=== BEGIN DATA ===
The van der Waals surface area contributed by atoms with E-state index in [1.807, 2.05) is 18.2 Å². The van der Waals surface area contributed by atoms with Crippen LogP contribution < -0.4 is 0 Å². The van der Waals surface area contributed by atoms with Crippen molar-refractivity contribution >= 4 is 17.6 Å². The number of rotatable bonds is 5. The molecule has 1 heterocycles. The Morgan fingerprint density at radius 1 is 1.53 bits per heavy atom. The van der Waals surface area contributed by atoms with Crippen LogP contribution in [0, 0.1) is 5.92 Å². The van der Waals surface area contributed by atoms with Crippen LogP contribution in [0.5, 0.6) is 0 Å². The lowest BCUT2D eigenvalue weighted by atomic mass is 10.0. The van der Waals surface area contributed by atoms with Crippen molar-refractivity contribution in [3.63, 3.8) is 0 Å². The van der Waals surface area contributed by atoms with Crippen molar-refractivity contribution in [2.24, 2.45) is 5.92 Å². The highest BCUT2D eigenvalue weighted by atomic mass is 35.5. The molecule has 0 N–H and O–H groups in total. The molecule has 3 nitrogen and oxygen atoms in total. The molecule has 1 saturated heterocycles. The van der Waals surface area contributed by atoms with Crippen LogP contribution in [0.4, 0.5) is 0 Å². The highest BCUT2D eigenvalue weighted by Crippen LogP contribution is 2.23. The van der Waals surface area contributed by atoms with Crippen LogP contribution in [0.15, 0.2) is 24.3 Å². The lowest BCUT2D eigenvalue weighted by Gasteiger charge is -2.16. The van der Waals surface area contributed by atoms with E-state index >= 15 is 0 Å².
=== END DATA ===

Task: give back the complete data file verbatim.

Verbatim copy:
The van der Waals surface area contributed by atoms with E-state index in [1.807, 2.05) is 18.2 Å². The van der Waals surface area contributed by atoms with Crippen LogP contribution < -0.4 is 0 Å². The van der Waals surface area contributed by atoms with Crippen molar-refractivity contribution >= 4 is 17.6 Å². The number of rotatable bonds is 5. The molecule has 1 heterocycles. The Morgan fingerprint density at radius 1 is 1.53 bits per heavy atom. The van der Waals surface area contributed by atoms with Crippen LogP contribution in [0, 0.1) is 5.92 Å². The van der Waals surface area contributed by atoms with Crippen LogP contribution in [0.5, 0.6) is 0 Å². The lowest BCUT2D eigenvalue weighted by atomic mass is 10.0. The van der Waals surface area contributed by atoms with Crippen molar-refractivity contribution in [3.63, 3.8) is 0 Å². The van der Waals surface area contributed by atoms with Crippen molar-refractivity contribution in [2.24, 2.45) is 5.92 Å². The highest BCUT2D eigenvalue weighted by atomic mass is 35.5. The molecule has 0 N–H and O–H groups in total. The molecule has 3 nitrogen and oxygen atoms in total. The molecule has 1 saturated heterocycles. The van der Waals surface area contributed by atoms with Crippen LogP contribution in [0.4, 0.5) is 0 Å². The highest BCUT2D eigenvalue weighted by Crippen LogP contribution is 2.23. The van der Waals surface area contributed by atoms with Crippen LogP contribution in [0.15, 0.2) is 24.3 Å². The lowest BCUT2D eigenvalue weighted by Gasteiger charge is -2.16. The van der Waals surface area contributed by atoms with E-state index >= 15 is 0 Å².